The Australian outback can be a dangerous place. Just the news headlines can strike the fear of God in you: “At least 9 backpackers tortured and slain in state forest”, “Man stabbed to death in outback NT”, “Crocodile attacks sleeping camper”, “Tourists die from stingers (jelly fish) in the Great Barrier Reef”, “Caravans at campsite swallowed by sinkhole”, “Lightening strike kills campers” not to mention Wolf Creek!
Hilarious: There was a report of a guy finding a plastic siphon tube, an abandoned petrol container and a puddle of vomit next to his van when he stepped out of it in the morning. A thief had tried to siphon diesel from the camper van the night before but got a mouthful of sewage instead! He missed the fuel tank in the dark and put the siphon tube into the vans sewage tank and after sucking up the foul waste, he threw up on the spot and fled! Yuck!”
- Elegant: What have you learnt along the way?
“Travel gives you perspective; perspective of privilege, of disadvantage, of another’s pain. of being loved, of affection, of how you have been blessed, of feeling so rich without needing a single penny. Travel is one of those things that breaks down all those ugly barriers that we put up between ourselves.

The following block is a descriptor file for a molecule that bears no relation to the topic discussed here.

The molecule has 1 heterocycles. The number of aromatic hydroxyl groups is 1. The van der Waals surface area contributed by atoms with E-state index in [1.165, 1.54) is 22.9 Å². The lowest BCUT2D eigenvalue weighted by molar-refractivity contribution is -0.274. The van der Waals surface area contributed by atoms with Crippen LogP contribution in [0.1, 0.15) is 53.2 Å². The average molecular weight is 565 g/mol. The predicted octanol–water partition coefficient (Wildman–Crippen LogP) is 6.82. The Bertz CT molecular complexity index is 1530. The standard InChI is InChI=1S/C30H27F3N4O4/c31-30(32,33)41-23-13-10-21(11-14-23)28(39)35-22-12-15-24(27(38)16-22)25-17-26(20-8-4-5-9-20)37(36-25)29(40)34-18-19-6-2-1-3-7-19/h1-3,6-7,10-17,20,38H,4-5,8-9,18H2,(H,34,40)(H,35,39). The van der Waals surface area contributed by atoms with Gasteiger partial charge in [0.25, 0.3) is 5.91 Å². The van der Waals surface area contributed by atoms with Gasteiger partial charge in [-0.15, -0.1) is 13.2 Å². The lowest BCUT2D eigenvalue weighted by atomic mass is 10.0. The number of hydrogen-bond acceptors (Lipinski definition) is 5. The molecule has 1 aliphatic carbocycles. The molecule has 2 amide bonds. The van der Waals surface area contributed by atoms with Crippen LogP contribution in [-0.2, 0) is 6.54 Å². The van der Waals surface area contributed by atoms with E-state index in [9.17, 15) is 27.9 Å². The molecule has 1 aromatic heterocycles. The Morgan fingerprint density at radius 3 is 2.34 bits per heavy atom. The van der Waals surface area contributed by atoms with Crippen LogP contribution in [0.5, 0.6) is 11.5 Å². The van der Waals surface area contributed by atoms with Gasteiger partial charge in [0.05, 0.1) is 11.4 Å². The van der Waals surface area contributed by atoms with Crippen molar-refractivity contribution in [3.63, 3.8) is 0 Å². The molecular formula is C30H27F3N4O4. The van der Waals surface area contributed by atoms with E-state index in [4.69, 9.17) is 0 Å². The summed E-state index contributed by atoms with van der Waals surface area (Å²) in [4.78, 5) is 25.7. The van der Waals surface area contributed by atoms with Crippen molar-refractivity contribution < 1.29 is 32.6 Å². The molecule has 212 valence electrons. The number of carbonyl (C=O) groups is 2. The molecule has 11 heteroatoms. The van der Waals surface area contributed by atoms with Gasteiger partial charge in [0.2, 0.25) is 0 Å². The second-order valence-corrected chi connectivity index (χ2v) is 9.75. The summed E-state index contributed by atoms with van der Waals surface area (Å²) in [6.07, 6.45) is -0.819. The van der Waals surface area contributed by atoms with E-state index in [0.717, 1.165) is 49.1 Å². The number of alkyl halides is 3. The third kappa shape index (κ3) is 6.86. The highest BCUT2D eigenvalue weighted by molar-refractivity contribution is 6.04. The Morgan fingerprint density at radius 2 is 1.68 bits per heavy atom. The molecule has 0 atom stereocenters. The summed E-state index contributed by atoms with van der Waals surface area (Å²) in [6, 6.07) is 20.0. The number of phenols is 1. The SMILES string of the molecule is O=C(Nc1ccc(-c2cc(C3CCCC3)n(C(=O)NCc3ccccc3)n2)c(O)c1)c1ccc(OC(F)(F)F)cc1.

I have learnt to accept. Accept who I am. To acknowledge that I am not perfect, and that itis’s ok as long as I keep trying. To know that the fact that I am not going to be understood or be accepted by others is totally irrelevant to my life. That God accepts me and nothing else matters. I am learning to be truly at peace with myself and it is a spectacular feeling.
Alone does not mean unhappy. Infact, I think it is more vital to feel happy and fulfilled as an individual prior to looking for fulfilment in any other context.
At the same time, I have learnt to value the human element between us as well. I have felt so much kindness, warmth and love from absolute strangers whilst travelling, that even with all that is happening in the world right now, it has given me faith and hope in humanity. I value and appreciate people more and the little things that I would have once taken for granted mean more to me now.
I am learning how to accept people and their actions. I have come to feel like forgiveness is something almost ethereal that does not belong with us mortals. Who are we to hold this power over another human being, when God forgives so readily? It is definitely a challenging one – but my journey has made me yearn for a heart that is free of all bitterness and resentment towards anyone or anything.